Print version ISSN 1415-5273
Rev. Nutr. vol.18 no.6 Campinas Nov./Dec. 2005
Trombospondina na hipoplasia induzida por desnutrição protéica
Cidônia de Lourdes VituriI, 1; Márcio Alvarez-SilvaII; Andréa Gonçalves TrentinIII; Vera Lúcia Cardoso Garcia TramonteIII; Primavera BorelliIV
IDepartamento de Análises Clínicas, Centro de Ciências da Saúde, Universidade Federal de Santa Catarina. Campus Universitário, 88010-970, Florianópolis, SC, Brasil
IIDepartamento de Biologia Celular, Embriologia e Genética, Centro de Ciências Biológicas, Universidade Federal de Santa Catarina. Florianópolis, SC, Brasil
IIIDepartamento de Nutrição, Centro de Ciências da Saúde, Universidade Federal de Santa Catarina. Florianópolis, SC, Brasil
IVDepartamento de Análises Clínicas e Toxicológicas, Faculdade de Ciências Farmacêuticas, Universidade de São Paulo. São Paulo, SP, Brasil
OBJECTIVE: The objective of the present study was to measure the concentration of bone marrow extracellular matrix thrombospondin in mice, following hypoplasia induced by protein malnutrition.
METHODS: Two-month-old male Swiss mice were submitted to protein malnutrition by way of a low-protein diet containing 4.0% casein until they lost 20.0% of their original body weight, while the control group mice were fed 14.0% casein for 15 days. The bone marrows of the animals were aspirated and transferred to phosphate-buffered saline tubes for extraction. The extracellular matrix protein was analyzed by 7.5% SDS-PAGE and thrombospondin by Enhanced Chemiluminescence Light Western blotting.
RESULTS: The amount of thrombospondin was 30% higher in the undernourished samples when compared to the control samples.
CONCLUSION: This study suggests that the hypoplasia induced by protein malnutrition probably alters the functioning of the bone marrow microenvironment resulting in a higher thrombospondin concentration.
Indexing terms: bone marrow, extracellular matrix, hypoplasia, protein malnutrition, thrombospondin.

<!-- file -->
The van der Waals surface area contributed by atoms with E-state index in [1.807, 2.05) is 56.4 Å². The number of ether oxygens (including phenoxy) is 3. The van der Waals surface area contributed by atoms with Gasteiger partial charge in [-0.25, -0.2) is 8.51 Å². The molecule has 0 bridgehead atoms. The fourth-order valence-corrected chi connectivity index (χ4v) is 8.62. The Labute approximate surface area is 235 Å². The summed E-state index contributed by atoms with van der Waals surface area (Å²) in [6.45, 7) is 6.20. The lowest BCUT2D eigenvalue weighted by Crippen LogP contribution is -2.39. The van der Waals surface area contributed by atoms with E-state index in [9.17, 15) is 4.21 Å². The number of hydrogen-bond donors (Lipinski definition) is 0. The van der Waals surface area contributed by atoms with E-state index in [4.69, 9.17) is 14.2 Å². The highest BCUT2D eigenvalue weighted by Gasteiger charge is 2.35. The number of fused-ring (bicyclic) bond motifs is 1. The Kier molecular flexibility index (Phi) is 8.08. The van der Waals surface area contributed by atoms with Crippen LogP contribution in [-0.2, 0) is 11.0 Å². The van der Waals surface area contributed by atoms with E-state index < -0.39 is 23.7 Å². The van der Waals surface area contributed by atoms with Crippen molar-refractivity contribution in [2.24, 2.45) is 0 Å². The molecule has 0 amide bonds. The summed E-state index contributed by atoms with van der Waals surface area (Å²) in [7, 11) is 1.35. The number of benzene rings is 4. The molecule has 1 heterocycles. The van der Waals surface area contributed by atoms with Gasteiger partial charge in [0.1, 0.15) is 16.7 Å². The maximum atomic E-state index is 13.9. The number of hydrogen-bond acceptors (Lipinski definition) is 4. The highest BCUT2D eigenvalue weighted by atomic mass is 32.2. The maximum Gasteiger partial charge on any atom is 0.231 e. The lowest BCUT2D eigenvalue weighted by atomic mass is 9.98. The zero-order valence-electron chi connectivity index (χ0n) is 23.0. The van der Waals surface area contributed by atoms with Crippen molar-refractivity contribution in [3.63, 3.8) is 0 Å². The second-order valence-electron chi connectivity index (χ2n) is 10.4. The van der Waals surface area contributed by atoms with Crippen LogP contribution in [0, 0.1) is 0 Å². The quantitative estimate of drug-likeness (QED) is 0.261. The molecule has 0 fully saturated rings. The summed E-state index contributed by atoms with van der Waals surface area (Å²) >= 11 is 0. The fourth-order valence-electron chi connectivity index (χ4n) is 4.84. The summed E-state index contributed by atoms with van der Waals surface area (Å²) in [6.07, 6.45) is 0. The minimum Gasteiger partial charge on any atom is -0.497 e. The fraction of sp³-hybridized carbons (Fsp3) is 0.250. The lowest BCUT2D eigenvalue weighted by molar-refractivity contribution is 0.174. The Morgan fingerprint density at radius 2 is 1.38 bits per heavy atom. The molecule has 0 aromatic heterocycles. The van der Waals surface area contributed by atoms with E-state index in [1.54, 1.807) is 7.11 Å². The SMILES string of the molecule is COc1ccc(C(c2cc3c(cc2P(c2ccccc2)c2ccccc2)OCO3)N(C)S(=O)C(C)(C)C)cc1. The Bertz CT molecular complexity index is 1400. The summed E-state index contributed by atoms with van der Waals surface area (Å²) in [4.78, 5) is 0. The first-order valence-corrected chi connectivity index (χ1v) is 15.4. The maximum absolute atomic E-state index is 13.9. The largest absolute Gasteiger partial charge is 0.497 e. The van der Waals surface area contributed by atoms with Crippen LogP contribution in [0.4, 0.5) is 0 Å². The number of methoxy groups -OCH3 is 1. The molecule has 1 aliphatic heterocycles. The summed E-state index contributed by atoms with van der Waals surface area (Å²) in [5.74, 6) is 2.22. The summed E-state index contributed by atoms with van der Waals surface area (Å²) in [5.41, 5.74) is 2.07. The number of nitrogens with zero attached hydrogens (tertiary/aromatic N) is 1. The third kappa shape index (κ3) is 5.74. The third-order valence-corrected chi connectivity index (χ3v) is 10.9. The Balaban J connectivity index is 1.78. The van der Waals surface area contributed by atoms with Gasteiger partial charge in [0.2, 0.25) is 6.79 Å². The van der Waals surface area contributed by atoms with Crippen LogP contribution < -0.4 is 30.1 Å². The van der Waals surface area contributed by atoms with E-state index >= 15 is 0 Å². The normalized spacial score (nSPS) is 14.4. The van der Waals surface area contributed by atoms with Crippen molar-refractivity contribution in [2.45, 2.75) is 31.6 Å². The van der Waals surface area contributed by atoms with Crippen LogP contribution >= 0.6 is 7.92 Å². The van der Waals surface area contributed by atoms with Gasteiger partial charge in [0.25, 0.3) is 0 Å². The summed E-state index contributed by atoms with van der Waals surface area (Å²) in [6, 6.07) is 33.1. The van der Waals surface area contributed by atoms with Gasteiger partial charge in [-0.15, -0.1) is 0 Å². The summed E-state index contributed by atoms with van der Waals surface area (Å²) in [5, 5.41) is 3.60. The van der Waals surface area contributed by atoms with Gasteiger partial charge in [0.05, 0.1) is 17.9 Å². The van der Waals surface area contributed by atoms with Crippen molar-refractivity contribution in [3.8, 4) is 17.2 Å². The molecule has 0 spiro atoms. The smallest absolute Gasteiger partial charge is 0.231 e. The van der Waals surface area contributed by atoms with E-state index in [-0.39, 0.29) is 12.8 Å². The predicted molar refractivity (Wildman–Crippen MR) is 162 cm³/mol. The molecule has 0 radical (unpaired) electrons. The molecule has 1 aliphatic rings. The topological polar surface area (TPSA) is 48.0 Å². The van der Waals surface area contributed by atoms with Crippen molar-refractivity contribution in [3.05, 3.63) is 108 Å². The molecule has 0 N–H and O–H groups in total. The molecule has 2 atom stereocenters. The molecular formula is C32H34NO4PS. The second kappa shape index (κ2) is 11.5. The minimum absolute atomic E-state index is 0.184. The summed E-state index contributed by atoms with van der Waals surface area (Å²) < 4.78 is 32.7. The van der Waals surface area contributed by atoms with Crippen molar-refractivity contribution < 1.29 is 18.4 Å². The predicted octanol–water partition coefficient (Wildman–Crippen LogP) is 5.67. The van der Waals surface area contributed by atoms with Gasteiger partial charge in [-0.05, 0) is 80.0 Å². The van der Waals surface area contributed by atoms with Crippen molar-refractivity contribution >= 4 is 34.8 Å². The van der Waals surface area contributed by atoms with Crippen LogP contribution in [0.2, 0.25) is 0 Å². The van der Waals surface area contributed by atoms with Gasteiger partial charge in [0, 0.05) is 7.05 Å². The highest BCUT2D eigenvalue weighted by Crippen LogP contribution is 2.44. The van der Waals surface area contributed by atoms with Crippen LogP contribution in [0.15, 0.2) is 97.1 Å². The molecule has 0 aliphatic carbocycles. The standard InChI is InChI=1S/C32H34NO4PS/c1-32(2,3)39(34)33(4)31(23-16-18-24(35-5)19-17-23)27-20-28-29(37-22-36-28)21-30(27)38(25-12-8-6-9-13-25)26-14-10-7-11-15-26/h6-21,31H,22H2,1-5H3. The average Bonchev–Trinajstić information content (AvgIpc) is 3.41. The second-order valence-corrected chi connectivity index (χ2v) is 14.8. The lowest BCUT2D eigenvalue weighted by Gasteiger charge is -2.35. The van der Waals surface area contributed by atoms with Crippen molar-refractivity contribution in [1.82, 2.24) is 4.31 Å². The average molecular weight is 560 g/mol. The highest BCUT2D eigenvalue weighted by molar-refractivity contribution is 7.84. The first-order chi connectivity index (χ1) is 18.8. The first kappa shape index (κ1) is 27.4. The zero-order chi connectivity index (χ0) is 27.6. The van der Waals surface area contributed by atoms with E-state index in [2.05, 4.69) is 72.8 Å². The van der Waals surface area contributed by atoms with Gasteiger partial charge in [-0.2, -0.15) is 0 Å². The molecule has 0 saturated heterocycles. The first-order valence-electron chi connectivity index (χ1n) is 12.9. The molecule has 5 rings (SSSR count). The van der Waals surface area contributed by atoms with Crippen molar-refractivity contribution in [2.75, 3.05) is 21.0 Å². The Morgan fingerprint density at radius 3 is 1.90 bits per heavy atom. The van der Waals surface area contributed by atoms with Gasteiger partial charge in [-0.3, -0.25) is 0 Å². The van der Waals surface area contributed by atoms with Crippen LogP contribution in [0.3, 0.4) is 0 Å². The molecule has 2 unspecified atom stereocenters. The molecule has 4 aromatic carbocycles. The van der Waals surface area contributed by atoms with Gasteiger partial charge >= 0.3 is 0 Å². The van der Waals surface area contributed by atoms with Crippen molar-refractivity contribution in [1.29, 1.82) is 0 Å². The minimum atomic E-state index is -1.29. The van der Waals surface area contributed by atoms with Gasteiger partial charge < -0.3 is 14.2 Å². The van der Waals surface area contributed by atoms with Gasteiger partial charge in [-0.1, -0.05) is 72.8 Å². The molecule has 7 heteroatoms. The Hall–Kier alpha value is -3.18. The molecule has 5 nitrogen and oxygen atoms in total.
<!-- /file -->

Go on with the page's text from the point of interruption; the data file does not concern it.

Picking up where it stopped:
OBJETIVO: O objetivo do presente estudo foi verificar a concentração de trombospondina da matriz extracelular da medula óssea em camundongos após indução de hipoplasia por desnutrição protéica.
MÉTODOS: Camundongos machos Swiss foram submetidos à desnutrição protéica com uma dieta contendo 4,0% de caseína até que perdessem 20,0% do peso original, enquanto o grupo-controle foi mantido com uma dieta contendo 14,0% de caseína por 15 dias. A medula óssea dos dois grupos foi então aspirada e extraída com tampão fosfato. A matriz extracelular foi analisada por SDS-PAGE 7,5% e a concentração de trombospondina foi quantificada por Enhanced Chemiluminescence Light Western blotting, com luminescência química avançada.
RESULTADOS: A quantidade de trombospondina foi 30% superior nas amostras obtidas de animais desnutridos em relação às amostras do grupo-controle.
CONCLUSÃO: Este estudo sugere que a concentração de trombospondina está aumentada na hipoplasia induzida por desnutrição protéica, provavelmente por alterar o microambiente da medula óssea.
Termos de indexação: medula óssea, matriz extracelular, hipoplasia, desnutrição protéica, trombospondina.
Thrombospondin (TSP) is a multifunctional glycoprotein of the extracellular matrix (ECM) with a homotrimeric structure of 450kDa. It is made up of identical subunits covalently interlaced in their amino-terminal groupings by disulfide bridges, and contains an RGD sequence at the carboxy-terminal of each subunit. This molecule is synthesized and secreted by a variety of cells, including platelets, fibroblasts, smooth muscle cells and endothelial cells, also being involved in cell adhesion and binding by other components such as glycosaminoglycans and fibrinogen1.
TSP is abundant in the microenvironment of the bone marrow, being capable of acting as an adhesive ligand for the development of hematopoietic cells2. The production and liberation of blood cells is a function of several factors, and is interfered with in many situations. Protein malnutrition induces a decrease in the production of blood cells, interfering in the processes of phagocytosis, immune response and cell mobilization3. Cell mobilization depends on the interaction between blood cells and the ECM of bone marrow. Protein malnutrition induces a particular type of medullary hypoplasia4, with architectural modifications that are different from those caused by ordinary hypoplasia and severe medullary aplasia as induced by benzene and its derivatives5.